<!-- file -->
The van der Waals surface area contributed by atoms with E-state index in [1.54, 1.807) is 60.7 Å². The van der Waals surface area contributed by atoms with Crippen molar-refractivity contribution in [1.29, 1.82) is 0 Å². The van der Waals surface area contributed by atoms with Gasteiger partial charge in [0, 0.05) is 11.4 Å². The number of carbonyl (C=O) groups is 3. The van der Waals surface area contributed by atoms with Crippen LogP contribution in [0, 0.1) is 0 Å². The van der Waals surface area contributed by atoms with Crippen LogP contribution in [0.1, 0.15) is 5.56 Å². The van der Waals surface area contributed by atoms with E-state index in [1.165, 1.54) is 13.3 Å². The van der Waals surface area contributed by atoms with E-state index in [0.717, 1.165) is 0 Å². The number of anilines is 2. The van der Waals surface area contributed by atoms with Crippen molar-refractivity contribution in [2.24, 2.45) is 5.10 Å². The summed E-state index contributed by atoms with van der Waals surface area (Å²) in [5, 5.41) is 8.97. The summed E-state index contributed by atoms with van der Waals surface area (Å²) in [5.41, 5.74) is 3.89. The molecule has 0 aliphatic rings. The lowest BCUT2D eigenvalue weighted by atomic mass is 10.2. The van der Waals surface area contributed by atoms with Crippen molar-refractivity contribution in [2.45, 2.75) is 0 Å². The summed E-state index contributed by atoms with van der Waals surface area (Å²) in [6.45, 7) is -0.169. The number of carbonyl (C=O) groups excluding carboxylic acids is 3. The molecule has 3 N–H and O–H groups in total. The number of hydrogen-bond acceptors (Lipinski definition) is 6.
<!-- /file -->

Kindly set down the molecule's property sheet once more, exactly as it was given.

The van der Waals surface area contributed by atoms with E-state index in [1.54, 1.807) is 60.7 Å². The van der Waals surface area contributed by atoms with Crippen molar-refractivity contribution in [1.29, 1.82) is 0 Å². The van der Waals surface area contributed by atoms with Gasteiger partial charge in [0, 0.05) is 11.4 Å². The number of carbonyl (C=O) groups is 3. The van der Waals surface area contributed by atoms with Crippen LogP contribution in [0, 0.1) is 0 Å². The van der Waals surface area contributed by atoms with Crippen LogP contribution in [0.1, 0.15) is 5.56 Å². The van der Waals surface area contributed by atoms with E-state index in [1.165, 1.54) is 13.3 Å². The van der Waals surface area contributed by atoms with E-state index in [0.717, 1.165) is 0 Å². The number of anilines is 2. The van der Waals surface area contributed by atoms with Crippen molar-refractivity contribution in [2.24, 2.45) is 5.10 Å². The summed E-state index contributed by atoms with van der Waals surface area (Å²) in [5, 5.41) is 8.97. The summed E-state index contributed by atoms with van der Waals surface area (Å²) in [5.41, 5.74) is 3.89. The molecule has 0 aliphatic rings. The lowest BCUT2D eigenvalue weighted by atomic mass is 10.2. The van der Waals surface area contributed by atoms with Crippen molar-refractivity contribution in [2.45, 2.75) is 0 Å². The summed E-state index contributed by atoms with van der Waals surface area (Å²) in [6.45, 7) is -0.169. The number of carbonyl (C=O) groups excluding carboxylic acids is 3. The molecule has 3 N–H and O–H groups in total. The number of hydrogen-bond acceptors (Lipinski definition) is 6.